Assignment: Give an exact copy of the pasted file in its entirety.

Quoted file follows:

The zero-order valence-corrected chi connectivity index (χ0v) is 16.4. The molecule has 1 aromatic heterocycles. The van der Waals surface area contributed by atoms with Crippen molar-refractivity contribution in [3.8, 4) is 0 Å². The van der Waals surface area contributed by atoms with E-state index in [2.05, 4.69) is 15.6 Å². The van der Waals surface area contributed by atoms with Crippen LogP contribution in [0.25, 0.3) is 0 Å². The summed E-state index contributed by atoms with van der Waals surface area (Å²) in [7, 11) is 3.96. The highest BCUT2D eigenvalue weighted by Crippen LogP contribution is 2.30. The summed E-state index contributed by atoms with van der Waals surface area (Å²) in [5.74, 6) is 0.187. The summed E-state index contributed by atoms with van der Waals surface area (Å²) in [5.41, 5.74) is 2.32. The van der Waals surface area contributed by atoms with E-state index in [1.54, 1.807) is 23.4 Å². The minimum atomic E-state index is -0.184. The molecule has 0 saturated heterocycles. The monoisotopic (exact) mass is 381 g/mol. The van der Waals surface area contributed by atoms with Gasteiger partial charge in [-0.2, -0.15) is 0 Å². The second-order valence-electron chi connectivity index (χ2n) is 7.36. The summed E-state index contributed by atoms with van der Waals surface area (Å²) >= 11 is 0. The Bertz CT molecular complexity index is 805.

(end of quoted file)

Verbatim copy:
The zero-order valence-corrected chi connectivity index (χ0v) is 16.4. The molecule has 1 aromatic heterocycles. The van der Waals surface area contributed by atoms with Crippen molar-refractivity contribution in [3.8, 4) is 0 Å². The van der Waals surface area contributed by atoms with E-state index in [2.05, 4.69) is 15.6 Å². The van der Waals surface area contributed by atoms with Crippen LogP contribution in [0.25, 0.3) is 0 Å². The summed E-state index contributed by atoms with van der Waals surface area (Å²) in [7, 11) is 3.96. The highest BCUT2D eigenvalue weighted by Crippen LogP contribution is 2.30. The summed E-state index contributed by atoms with van der Waals surface area (Å²) in [5.74, 6) is 0.187. The summed E-state index contributed by atoms with van der Waals surface area (Å²) in [5.41, 5.74) is 2.32. The van der Waals surface area contributed by atoms with E-state index in [1.54, 1.807) is 23.4 Å². The minimum atomic E-state index is -0.184. The molecule has 0 saturated heterocycles. The monoisotopic (exact) mass is 381 g/mol. The van der Waals surface area contributed by atoms with Gasteiger partial charge in [-0.2, -0.15) is 0 Å². The second-order valence-electron chi connectivity index (χ2n) is 7.36. The summed E-state index contributed by atoms with van der Waals surface area (Å²) >= 11 is 0. The Bertz CT molecular complexity index is 805.